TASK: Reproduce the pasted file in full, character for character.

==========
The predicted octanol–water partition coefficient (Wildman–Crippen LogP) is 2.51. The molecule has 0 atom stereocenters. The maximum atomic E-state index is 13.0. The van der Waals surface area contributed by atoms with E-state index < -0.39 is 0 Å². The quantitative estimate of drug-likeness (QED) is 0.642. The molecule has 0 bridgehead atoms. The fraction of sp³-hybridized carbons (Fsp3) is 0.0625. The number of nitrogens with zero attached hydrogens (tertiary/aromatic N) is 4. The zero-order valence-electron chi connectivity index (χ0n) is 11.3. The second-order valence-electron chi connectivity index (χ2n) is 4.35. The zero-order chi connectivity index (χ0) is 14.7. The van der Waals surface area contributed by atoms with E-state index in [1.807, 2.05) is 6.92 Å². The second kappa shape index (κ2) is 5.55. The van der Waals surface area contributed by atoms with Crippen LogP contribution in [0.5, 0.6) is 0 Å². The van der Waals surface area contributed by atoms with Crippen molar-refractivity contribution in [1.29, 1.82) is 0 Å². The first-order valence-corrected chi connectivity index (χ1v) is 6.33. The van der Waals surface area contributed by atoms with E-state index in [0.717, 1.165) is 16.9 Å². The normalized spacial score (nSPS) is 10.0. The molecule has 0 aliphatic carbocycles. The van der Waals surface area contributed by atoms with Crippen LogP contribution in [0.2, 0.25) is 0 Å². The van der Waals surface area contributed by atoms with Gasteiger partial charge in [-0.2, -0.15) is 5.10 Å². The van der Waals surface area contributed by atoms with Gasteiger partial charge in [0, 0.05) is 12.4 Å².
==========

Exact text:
The predicted octanol–water partition coefficient (Wildman–Crippen LogP) is 2.51. The molecule has 0 atom stereocenters. The maximum atomic E-state index is 13.0. The van der Waals surface area contributed by atoms with E-state index < -0.39 is 0 Å². The quantitative estimate of drug-likeness (QED) is 0.642. The molecule has 0 bridgehead atoms. The fraction of sp³-hybridized carbons (Fsp3) is 0.0625. The number of nitrogens with zero attached hydrogens (tertiary/aromatic N) is 4. The zero-order valence-electron chi connectivity index (χ0n) is 11.3. The second-order valence-electron chi connectivity index (χ2n) is 4.35. The zero-order chi connectivity index (χ0) is 14.7. The van der Waals surface area contributed by atoms with E-state index in [1.807, 2.05) is 6.92 Å². The second kappa shape index (κ2) is 5.55. The van der Waals surface area contributed by atoms with Crippen LogP contribution in [0.5, 0.6) is 0 Å². The van der Waals surface area contributed by atoms with Crippen molar-refractivity contribution in [1.29, 1.82) is 0 Å². The first-order valence-corrected chi connectivity index (χ1v) is 6.33. The van der Waals surface area contributed by atoms with E-state index in [0.717, 1.165) is 16.9 Å². The normalized spacial score (nSPS) is 10.0. The molecule has 0 aliphatic carbocycles. The van der Waals surface area contributed by atoms with Crippen LogP contribution in [0.2, 0.25) is 0 Å². The van der Waals surface area contributed by atoms with Gasteiger partial charge in [-0.2, -0.15) is 5.10 Å². The van der Waals surface area contributed by atoms with Gasteiger partial charge in [0, 0.05) is 12.4 Å².